Inorganic chemistry and the cosmetic chemist

I just finished reading the excellent book The Joy of Chemistry and in a future post I’ll do a review but while I was reading I began to think about inorganic chemistry. For the most part cosmetics require knowledge of organic chemistry. Inorganic chemistry doesn’t come into play too often.

But fret not, learning about all those p-orbitals and coordination compounds were not a complete waste of your brain. There are still a number of inorganic compounds that are incorporated into cosmetic formulations.

Sunblock. Titanium dioxide and zinc oxide. These materials are used in sunscreen formulations to protect the skin from UV damage. These ingredients also double as pigments in color cosmetics.

Colorants. There are a number of color compounds based on inorganic complexes. Iron oxides, alumina, calcium carbonate, bisthmuth oxychloride and mica are just a few examples.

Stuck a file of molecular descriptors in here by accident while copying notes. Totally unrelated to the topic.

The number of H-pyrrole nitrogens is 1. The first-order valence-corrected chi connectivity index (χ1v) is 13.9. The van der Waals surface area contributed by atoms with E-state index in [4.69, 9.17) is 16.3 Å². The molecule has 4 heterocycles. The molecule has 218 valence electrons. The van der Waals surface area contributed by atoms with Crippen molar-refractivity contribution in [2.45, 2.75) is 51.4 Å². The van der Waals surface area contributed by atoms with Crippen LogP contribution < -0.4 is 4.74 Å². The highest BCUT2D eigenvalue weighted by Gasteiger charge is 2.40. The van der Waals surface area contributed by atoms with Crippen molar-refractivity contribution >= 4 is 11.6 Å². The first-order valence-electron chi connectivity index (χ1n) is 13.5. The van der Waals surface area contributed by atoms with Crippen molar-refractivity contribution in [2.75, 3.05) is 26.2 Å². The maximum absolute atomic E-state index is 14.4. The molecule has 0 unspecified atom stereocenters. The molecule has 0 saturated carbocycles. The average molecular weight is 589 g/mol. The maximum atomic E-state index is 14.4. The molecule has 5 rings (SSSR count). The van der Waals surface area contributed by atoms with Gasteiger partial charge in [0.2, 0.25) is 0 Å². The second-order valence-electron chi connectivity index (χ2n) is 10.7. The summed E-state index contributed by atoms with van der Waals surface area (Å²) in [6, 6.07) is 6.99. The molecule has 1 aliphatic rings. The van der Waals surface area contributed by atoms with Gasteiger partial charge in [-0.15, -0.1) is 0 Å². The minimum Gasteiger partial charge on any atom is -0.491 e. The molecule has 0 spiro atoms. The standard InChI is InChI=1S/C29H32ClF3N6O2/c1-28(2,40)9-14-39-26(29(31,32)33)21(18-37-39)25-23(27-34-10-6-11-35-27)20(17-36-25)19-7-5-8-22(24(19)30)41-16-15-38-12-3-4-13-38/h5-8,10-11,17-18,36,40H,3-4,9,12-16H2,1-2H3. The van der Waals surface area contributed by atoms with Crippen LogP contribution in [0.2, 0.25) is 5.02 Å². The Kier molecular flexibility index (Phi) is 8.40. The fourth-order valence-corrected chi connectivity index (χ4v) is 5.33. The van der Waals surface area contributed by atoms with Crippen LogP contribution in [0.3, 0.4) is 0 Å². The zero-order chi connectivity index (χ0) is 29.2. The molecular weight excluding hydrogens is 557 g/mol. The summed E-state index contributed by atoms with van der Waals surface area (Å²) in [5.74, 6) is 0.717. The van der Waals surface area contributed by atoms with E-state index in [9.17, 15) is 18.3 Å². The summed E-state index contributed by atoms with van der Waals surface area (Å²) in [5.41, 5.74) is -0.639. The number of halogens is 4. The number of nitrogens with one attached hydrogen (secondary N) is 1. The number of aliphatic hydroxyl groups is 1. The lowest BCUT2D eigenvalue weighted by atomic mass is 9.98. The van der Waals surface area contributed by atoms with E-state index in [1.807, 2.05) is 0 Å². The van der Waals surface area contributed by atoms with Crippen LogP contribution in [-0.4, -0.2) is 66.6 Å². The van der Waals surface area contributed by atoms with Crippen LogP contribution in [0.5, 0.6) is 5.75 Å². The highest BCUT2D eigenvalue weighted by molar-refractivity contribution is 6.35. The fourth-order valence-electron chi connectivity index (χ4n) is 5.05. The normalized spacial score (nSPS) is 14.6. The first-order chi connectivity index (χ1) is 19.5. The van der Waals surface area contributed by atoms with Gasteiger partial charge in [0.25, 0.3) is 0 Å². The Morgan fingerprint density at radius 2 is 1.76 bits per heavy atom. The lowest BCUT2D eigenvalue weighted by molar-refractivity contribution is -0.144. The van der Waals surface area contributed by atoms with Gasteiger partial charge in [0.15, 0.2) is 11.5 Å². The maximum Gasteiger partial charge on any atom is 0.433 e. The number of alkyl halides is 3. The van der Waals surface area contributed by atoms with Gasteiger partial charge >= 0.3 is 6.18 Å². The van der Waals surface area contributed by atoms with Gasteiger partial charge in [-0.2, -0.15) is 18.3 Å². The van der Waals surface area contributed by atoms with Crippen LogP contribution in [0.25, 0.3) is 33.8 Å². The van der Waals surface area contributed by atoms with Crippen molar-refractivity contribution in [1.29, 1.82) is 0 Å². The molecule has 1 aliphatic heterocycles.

Thickeners. There are a number of bentonite clays that can be used as thickeners. Also, salts like sodium chloride or ammonium chloride can be used to thicken surfactant formulas.

Acids. Strong inorganic acids like Hydrochloric acid or Phosphoric acid are used to reduce the pH of some formulations.

Bases. To adjust pH up bases are used. Sodium hydroxide is used to create soap and potassium hydroxide is used in relaxers to straighten hair.

Hydrogen peroxide is used to bleach hair and advance the chemical reaction of polymeric hair colors.

Aluminum salts. These compounds are used in antiperspirants to prevent sweating.

Selenium sulfide is a potent anti dandruff ingredient.

Pumice is an inorganic compound used as an exfoliant.

Silica is added to cosmetics as a filler material that can extend color cosmetic colorants and provide slip.

Compressed air. One of the ways that aerosols are made is by using compressed air. That means nitrogen, oxygen, hydrogen and the rest of the inorganic compounds found in air are used.

And of course the most common inorganic ingredient used in cosmetics is water.

Knowing organic chemistry is a key part of your cosmetic science background but don’t ignore inorganic chemistry completely. It’s still an important part of formulating.

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